There are often calls to "protect American industry" by imposing high tariffs on goods made in other countries. The idea behind tariffs is that they will encourage -- if not force -- Americans to buy domestically produced goods, and promote job creation in this country.
But when one country raises barriers to trade, other countries respond in kind with their own barriers. The result of such protectionism can be a downward spiral in which economic activity drops. Stiff tariffs were, in fact, among the causes of the Great Depression of the 1930s.
If you doubt the importance of international trade, just consider some figures from a recent article in the Times Free Press about the benefits of world commerce to Chattanooga and Hamilton County:
In Tennessee, Hamilton County is second only to Shelby County -- where Memphis is located -- in terms of the number of local businesses that export goods. That is according to a study by the Business and Economic Research Center at Middle Tennessee State University.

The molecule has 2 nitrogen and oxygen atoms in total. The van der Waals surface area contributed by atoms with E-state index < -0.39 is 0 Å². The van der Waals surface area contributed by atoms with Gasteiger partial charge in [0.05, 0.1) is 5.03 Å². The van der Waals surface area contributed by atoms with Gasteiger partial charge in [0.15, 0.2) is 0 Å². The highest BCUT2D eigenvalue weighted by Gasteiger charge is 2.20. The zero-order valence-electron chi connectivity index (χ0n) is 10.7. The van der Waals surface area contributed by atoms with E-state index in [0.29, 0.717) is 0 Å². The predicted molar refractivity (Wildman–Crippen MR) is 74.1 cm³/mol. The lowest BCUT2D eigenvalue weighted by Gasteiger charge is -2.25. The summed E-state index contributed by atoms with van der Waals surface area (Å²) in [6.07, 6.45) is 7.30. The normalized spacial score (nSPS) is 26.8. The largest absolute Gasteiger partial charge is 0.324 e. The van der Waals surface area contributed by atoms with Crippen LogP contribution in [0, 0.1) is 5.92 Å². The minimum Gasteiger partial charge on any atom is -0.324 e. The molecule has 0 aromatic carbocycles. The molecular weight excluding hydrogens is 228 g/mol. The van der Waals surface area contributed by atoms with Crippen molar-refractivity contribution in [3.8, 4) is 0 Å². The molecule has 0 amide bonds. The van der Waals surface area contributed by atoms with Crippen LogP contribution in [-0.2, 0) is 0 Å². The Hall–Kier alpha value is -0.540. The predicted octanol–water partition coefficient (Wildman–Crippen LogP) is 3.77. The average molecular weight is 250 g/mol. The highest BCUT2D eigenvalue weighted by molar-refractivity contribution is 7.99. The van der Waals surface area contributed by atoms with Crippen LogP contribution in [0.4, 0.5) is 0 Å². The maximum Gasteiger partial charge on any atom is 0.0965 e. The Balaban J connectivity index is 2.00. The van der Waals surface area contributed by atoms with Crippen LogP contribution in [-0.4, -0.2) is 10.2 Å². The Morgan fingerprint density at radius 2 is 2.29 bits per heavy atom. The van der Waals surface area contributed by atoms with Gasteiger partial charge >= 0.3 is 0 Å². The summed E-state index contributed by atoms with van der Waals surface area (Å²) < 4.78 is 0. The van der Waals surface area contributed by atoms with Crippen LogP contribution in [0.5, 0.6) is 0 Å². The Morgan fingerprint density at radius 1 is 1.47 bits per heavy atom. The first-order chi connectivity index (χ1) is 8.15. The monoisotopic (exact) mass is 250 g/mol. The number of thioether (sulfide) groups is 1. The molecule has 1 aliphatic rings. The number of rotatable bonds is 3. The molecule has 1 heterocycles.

Nearly 200 businesses in Hamilton County export goods.
Almost 11,000 jobs in Hamilton County are linked to exports.
The article noted that one local company, Astec Industries, an asphalt equipment maker, has expanded its international sales staff from seven to 36 in just the past five years. And, the president of the company, Ben Brock, said, "[W]e're adding about one more a month."
Ironically, overseas sales of U.S. goods are benefiting from the current weakness of the dollar, which makes our goods cheaper to buy abroad. With the weak economy here at home, we're certainly glad that thousands of Chattanooga-area jobs are being sustained by sales of the goods local companies export.
International trade is complicated, but we would be in a real economic pickle without it.